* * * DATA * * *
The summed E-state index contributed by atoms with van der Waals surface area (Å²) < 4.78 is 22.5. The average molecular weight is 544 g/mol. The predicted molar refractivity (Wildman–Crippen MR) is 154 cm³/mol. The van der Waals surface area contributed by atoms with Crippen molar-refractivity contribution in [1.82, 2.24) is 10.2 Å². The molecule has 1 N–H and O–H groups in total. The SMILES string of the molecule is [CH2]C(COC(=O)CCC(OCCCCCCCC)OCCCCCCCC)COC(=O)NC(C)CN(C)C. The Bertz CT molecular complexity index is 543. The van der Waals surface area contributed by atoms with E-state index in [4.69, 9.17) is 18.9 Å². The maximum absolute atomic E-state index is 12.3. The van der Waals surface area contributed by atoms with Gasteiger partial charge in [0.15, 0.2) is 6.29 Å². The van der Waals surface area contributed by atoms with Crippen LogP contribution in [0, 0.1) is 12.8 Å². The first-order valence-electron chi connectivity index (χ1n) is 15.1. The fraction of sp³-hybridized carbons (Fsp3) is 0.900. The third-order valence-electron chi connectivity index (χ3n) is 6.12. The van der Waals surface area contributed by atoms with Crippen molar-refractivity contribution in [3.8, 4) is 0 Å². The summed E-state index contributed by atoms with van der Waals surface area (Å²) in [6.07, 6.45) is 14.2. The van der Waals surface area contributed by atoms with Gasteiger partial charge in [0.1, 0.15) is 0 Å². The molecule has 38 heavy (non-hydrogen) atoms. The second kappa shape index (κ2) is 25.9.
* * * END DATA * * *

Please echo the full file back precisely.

The summed E-state index contributed by atoms with van der Waals surface area (Å²) < 4.78 is 22.5. The average molecular weight is 544 g/mol. The predicted molar refractivity (Wildman–Crippen MR) is 154 cm³/mol. The van der Waals surface area contributed by atoms with Crippen molar-refractivity contribution in [1.82, 2.24) is 10.2 Å². The molecule has 1 N–H and O–H groups in total. The SMILES string of the molecule is [CH2]C(COC(=O)CCC(OCCCCCCCC)OCCCCCCCC)COC(=O)NC(C)CN(C)C. The Bertz CT molecular complexity index is 543. The van der Waals surface area contributed by atoms with E-state index in [4.69, 9.17) is 18.9 Å². The maximum absolute atomic E-state index is 12.3. The van der Waals surface area contributed by atoms with Gasteiger partial charge in [0.15, 0.2) is 6.29 Å². The van der Waals surface area contributed by atoms with Crippen LogP contribution in [0, 0.1) is 12.8 Å². The first-order valence-electron chi connectivity index (χ1n) is 15.1. The fraction of sp³-hybridized carbons (Fsp3) is 0.900. The third-order valence-electron chi connectivity index (χ3n) is 6.12. The van der Waals surface area contributed by atoms with Crippen molar-refractivity contribution in [3.8, 4) is 0 Å². The summed E-state index contributed by atoms with van der Waals surface area (Å²) in [6.07, 6.45) is 14.2. The van der Waals surface area contributed by atoms with Gasteiger partial charge in [0.1, 0.15) is 0 Å². The molecule has 38 heavy (non-hydrogen) atoms. The second kappa shape index (κ2) is 25.9.